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SELECTED LETTERS OF SALMON P. CHASE

(Private)

NEW ORLEANS, December 25th, 1862.

DEAR SIR: The mail has just arrived and I see that, among other charges, Gen. Butler is accused of interfering in various ways with the Custom House, to the great injury of commerce.
Gen. Butler has interfered with the Custom House in four instances, but not more.
1st. He ordered me not to permit the shipment of specie and plate, without his written consent to each shipment. His object was to prevent property liable to confiscation, being removed from the country. The Prussian Bark, "Essex," had received on board several large cases of silver - and by Gen. Butler's orders, I refused a clearance until these cases were delivered up. They were delivered up, and clearance was then granted.
2nd. Gen. B. took possession of about $2,000. worth of printer's paper in the warehouse, for his official newspaper, "The Delta " - on the ground that it was a military necessity.
3rd. He took possession of forty barrels of brandy (imported two or three years ago) for hospital purposes - as a military necessity.
4th. He took possession of ten bales of blankets for hospital purpose, as a military necessity.
In each of the last three instances, I have his written order to deliver up the articles to the officer presenting the order - and in each he settled, I suppose, with the owners of the articles. Except in the above instances, Gen. Butler has not interfered with the Custom House business. I make this statement for your information.
I send you a paper containing Gen. Butler's farewell address, and Gen. Banks' proclamation concerning the Emancipation Proclamation. Each article explains itself. From appearances, I judge that Gen. Butler intends to join the extreme radicals, as the Democratic papers term the only party which (as it seems to me) appreciates the position. The Texas men are bitterly disappointed that they cannot invade Texas at once, and think great injustice has been done them. It seems to me that the thorough opening of the river is of most consequence just now - after which the whole Southwest falls easily. Texas, Louisiana and Arkansas are pretty well drained of men, but full of corn and cattle. The Rebels would like to retreat thither, but if the river is opened at once, they will be forced back toward, or into, Alabama. With the loss of the Three Southwestern states, the rebels lose one-half their material resources. They could not break through the line of defence (Mississippi River) to recover it. In no other way can the Confederate cause be so much injured, with so little expenditure on the part of the Gov't. of men, time and money. The Arkansas, White and Red Rivers and, in Louisiana, various bayous, enable Gunboats to penetrate in all directions to the heart of the country. Fifty thousand men, together with the Union forces now in Arkansas and at El Paso (Texas), would be fully able to accomplish this in two or three months, after the opening of the river - and provided Emancipation attended the march, success would be absolutely certain. Louisiana is virtually subdued already and wishes herself back in the Union. I hope Gen. Banks will adopt some such plan as the above and have told him so. Lest he might mistake my political position, I took the first opportunity to tell him also, what my opinions were, particularly in regard to Slavery.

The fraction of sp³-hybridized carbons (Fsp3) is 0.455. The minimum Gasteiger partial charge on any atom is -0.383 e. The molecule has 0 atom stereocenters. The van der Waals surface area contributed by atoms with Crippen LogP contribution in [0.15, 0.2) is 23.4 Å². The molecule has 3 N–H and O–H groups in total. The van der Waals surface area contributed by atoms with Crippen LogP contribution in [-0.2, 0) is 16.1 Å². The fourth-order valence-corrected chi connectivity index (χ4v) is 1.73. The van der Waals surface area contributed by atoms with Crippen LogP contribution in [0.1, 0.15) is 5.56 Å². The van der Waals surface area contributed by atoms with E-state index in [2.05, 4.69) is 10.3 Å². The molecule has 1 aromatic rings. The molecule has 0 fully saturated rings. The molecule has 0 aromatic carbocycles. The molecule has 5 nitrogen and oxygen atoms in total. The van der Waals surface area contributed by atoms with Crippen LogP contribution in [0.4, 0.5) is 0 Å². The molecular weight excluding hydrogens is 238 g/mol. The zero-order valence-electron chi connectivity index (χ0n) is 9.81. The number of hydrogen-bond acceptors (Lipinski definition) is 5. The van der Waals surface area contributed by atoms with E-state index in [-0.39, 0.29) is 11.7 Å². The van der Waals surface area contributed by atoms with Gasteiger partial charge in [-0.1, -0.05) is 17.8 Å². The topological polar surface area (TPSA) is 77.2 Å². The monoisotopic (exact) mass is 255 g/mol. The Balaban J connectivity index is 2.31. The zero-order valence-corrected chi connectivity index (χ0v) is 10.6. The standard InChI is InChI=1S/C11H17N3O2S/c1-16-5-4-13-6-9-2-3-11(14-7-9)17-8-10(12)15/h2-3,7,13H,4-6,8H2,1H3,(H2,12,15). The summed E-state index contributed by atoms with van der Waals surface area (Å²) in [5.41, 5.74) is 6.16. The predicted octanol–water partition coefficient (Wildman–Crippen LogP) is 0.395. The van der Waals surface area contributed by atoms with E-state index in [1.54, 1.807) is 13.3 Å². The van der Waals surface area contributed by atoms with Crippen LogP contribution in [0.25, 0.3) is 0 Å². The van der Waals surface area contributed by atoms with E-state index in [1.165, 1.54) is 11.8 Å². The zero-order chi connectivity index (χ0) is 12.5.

According to the best information I can get - the rebels have at Vicksburg 12,000 men - at Jackson (and Grenada), 40,000 - & at Port Hudson, 20,000. The men are said to be deserting very fast. Port Hudson is twenty miles above Baton Rouge and is said to be much stronger than Vicksburg. Many believe that to be the point (instead of Vicksburg) where the great fight will be.
Our troops are moving up to Baton Rouge, where perhaps 20,000 have already arrived. All the old (Butler's) regiments will probably be sent up. I should judge that the attack on Port Hudson would take place in about ten days. Gen. Banks is expected to command in person.
Mobile is not fortified with such strength as is represented by Southern accounts. The Rebel gunboats there are of very little account. I have just seen a reliable (white) man who escaped from there five weeks ago. Admiral Farragut can take the place whenever he chooses.
Please do not authorize more officers for the Appraiser's Department, to be sent here from New York. One, Mr. Paulson, appointed by your order, has just arrived. He is one too much. I understand still another is to come. I want to keep down expenses, and this expense is entirely unnecessary. Mr. Sarjeant did wrong in making such representations as he did to you, concerning the want of Examiners here.

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Annual Report of the American Historical Association; Volume II; Washington, Government Printing Office; 1903

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